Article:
Parents who say their child was abused by a teacher at a preschool in Texas are suing the preschool where the abuse allegedly happened. They’re also suing a Christian preschool where the teacher was previously employed, claiming the school failed to report other allegations of the teacher’s abuse, allowing his abuse to continue.
The lawsuit was filed on January 26 in Dallas County District Court and seeks $100 million in damages. The Roys Report (TRR) is not naming the alleged victim’s parents to protect the alleged victim’s identity.
The suit alleges that Thaddaeus Davidson, 34, abused the plaintiffs’ 3-year-old child while employed at Carpe Diem Private Preschool in Southlake.
The suit adds that Davidson’s previous employer, Lionheart Children’s Academy, failed to report allegations of abuse, dating back to 2021. A non-profit Christian organization founded in 2014, Lionheart operates educational childcare programs using contracted church facilities.
According to Lionheart, Davidson has only ever been employed at their Grapevine location, operating at 121 Community Church. However, the lawsuit names the Lionheart program at Cross City Church in nearby Euless.
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Joel Pardo, attorney for the parents of the alleged victim, provided no public comment to TRR’s inquiry about this discrepancy.
Named as defendants in the lawsuit are Davidson, Lionheart Children’s Academy Inc., Endeavor Carpe Diem LLC, and several employees of both schools.
Davidson was arrested last October by Southlake Police and charged with two counts of indecency with a child by sexual contact. Davidson was being held at Keller Regional Detention Center, but he has since bonded out and is awaiting a Feb. 7 preliminary hearing in his criminal case.
Carpe Diem initially placed Davidson on leave when the recent allegations first surfaced but has since fired him.
Christian school allegedly covered up abuse
The suit claims that Lionheart Children’s Academy was aware of two prior abuse allegations against Davidson but failed to report the allegations to authorities or warn future employers.
The suit states that after Davidson was arrested, Lionheart sent a letter to parents of the school, admitting that academy director, Sarah Castaneda, knew of abuse allegations against Davidson dating back to 2021.
“Lionheart failed to notify the appropriate authorities, such as the Texas Department of Family and Protective Services, and other entities in place to protect children about the child abuse allegations pertaining to Defendant Davidson,” the suit states. “Further, Defendants Castaneda and Lionheart failed to document Defendant Davidson’s child abuse allegations internally or reference the allegations during their references for him.”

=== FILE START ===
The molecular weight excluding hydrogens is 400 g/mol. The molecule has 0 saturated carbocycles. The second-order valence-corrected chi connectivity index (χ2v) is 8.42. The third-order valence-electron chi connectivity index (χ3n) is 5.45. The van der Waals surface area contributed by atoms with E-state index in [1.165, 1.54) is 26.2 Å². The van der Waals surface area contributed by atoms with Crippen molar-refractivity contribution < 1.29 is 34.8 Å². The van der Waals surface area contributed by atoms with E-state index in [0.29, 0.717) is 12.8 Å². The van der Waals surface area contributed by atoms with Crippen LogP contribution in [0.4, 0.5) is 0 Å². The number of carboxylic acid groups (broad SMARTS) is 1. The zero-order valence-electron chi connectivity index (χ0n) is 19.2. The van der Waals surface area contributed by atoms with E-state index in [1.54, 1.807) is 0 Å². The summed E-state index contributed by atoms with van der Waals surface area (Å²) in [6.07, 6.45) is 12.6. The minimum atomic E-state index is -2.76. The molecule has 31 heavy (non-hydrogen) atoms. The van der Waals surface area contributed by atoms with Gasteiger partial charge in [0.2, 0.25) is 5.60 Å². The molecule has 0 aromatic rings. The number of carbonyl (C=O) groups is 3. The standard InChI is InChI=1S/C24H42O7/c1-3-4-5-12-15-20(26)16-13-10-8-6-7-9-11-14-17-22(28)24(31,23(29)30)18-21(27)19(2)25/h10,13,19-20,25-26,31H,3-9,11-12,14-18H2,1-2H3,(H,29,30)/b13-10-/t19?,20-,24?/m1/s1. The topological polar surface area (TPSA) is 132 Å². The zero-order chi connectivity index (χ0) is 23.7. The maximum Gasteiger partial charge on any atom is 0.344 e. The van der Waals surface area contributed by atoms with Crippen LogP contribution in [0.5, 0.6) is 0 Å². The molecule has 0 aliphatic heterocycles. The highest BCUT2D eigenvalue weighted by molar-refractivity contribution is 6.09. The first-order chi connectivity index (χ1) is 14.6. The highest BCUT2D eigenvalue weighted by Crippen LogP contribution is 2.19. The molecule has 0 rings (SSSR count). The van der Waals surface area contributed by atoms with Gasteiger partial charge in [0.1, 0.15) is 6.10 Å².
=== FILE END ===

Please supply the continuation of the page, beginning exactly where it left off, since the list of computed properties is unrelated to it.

The suit also states that Lionheart terminated Castaneda “for covering up these abuse allegations” only after Davidson was arrested.
Ashleigh Johnson, vice president of marketing at Lionheart Children’s Academy, told The Roys Report that they cannot comment on case specifics. But she stated that “the claims against Lionheart are groundless” and confirmed Davidson’s past employment.
Johnson added: “We were devastated to learn of the criminal allegations against a former employee, Thaddaeus Davidson, for his conduct at other preschools. Although a subsequent investigation of his time at Lionheart in Grapevine did not reveal any evidence of abuse, we proactively implemented changes at this program to fortify our commitment to all aspects of child safety.”
A current job posting on LinkedIn shows that Lionheart is seeking to hire an Academy Director for their Grapevine program, the position formerly held by Castaneda according to Lionheart.
Representing the parents of the alleged victim, attorney Pardo told TRR in a statement that Lionheart failed to do its “bare minimum” duty.
“Reporting child abuse to our state authorities is the bare minimum (that) Lionheart was required to do in order to protect children,” Pardo said. “Businesses who use Christianity as a foundation for operation, advertisement, and profit should inherently go above and beyond to preserve the important principles within Christianity.”
Suit charges preschool of negligence
The lawsuit also alleges that Carpe Diem Preschool, where the plaintiffs’ child was allegedly abused, failed to properly supervise Davidson and children in his care.
The suit says Davidson “was placed in small and unsupervised classrooms with multiple children” and “was even paired off with individual children, including (plaintiffs’ child).”
The suit further alleges that “on September 22, 2022, and potentially on multiple other occasions,” Davidson sexually abused the plaintiffs’ child, causing “severe and life-long damages.”
“Defendants had actual, subjective awareness of the risk involved, but nevertheless proceeded with conscious indifference to the rights, safety, or welfare of others,” the suit states. It adds that “such acts/or omissions of gross negligence” resulted in the “injuries and damages” sustained by the 3-year-old victim.
TRR reached out to Carpe Diem for comment but did not receive a response.
But in a statement to a local station, Carpe Diem stated: “We followed protocol when hiring the former teacher, including the completion of both a background and reference check. As soon as we learned of the alleged behavior, we immediately reported it to Child Protective Services . . .”
The plaintiffs in the case are asking for a trial by jury and more than $100 million for past and future physical pain, mental anguish, medical expenses, lawyer’s fees, and punitive damages.
Julie Roys contributed to this report.